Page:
Russia’s Parliament bans ‘foreign agents’ from elections in new crackdown

Russian authorities have slapped the “foreign agent” label on thousands of NGOs, news outlets, activists, and opposition figures who receive funds from abroad or are accused of promoting foreign interests.

In a move further restricting political freedoms in Russia, the country’s lower house of parliament voted unanimously on Monday to ban individuals and groups designated as “foreign agents” from participating in elections at all levels of government.

The amendments approved by the State Duma ban “foreign agents” from running for the federal Duma, regional legislatures, or local councils. They are also now prohibited from nominating other candidates or serving as election observers monitoring the integrity of the vote.

The legislation is the latest in a series of repressive laws aimed at suppressing dissent and criticism of the government under the pretext of countering foreign malign influence. Russian authorities have slapped the “foreign agent” label on thousands of NGOs, news outlets, activists, and opposition figures who receive funds from abroad or are accused of promoting foreign interests.

Those branded as foreign agents face stringent audits, fines, and public stigma, with their materials required to carry clear disclaimers. Rights groups condemn the policy as a Soviet-style tactic to discredit and marginalize independent voices.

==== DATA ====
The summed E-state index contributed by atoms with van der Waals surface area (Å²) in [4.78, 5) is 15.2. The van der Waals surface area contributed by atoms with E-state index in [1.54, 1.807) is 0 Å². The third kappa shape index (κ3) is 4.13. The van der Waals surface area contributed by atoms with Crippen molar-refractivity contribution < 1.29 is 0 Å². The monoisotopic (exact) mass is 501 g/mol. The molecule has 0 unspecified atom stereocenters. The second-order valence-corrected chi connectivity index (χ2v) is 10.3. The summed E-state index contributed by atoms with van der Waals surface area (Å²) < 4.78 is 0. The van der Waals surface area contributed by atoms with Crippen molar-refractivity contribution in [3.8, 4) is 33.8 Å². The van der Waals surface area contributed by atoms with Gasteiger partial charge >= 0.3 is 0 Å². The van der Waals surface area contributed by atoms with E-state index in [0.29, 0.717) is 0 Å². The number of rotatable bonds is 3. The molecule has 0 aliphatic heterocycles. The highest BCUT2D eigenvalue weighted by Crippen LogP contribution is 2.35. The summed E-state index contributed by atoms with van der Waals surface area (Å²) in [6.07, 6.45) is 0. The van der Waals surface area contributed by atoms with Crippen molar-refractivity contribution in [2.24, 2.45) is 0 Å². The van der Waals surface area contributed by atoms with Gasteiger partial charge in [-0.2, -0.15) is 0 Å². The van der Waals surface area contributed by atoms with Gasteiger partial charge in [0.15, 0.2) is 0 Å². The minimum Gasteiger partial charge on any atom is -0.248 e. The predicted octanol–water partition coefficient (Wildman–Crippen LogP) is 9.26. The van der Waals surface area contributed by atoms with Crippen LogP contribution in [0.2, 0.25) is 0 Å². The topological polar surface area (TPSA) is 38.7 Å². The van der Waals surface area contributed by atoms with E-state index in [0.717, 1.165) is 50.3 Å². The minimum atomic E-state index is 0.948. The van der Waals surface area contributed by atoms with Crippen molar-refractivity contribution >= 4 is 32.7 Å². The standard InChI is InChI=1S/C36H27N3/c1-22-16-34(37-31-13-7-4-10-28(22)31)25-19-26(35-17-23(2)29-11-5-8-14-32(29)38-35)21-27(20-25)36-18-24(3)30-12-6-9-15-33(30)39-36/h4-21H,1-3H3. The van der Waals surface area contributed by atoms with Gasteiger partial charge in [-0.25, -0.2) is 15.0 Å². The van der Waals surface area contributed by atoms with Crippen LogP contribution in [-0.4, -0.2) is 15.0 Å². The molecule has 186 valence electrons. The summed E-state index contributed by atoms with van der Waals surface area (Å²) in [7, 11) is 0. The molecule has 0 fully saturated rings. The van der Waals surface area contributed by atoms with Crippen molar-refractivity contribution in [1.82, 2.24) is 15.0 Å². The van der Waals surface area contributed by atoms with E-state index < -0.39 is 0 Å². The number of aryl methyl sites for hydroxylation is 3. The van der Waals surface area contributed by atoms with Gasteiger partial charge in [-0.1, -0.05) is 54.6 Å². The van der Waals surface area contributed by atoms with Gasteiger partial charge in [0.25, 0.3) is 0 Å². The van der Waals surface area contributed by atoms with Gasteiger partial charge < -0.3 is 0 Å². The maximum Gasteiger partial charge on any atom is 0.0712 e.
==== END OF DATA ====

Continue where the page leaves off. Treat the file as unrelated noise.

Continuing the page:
Monday’s unanimous 336-0 vote underscores the near-total control President Vladimir Putin’s United Russia party wields over the Duma after a sweeping crackdown on opposition movements in recent years. With no viable opposition bloc, proposed laws typically sail through with little debate.

While Russian officials defend the measures as a means of safeguarding sovereignty and security, critics see them as part of the Kremlin’s relentless drive to smother any potential threats ahead of the 2024 presidential elections. The political alliance backing Putin has left virtually no space for organized opposition groups or figures to enter the mainstream political arena.

The foreign agent restrictions add to a raft of recent laws also banning citizens deemed to have discredited the Russian military from running for elected posts. With the Ukraine war continuing to dominate the domestic agenda, the Kremlin appears intent on ensuring single-party dominance and a tightly controlled political environment heading into the next election cycle.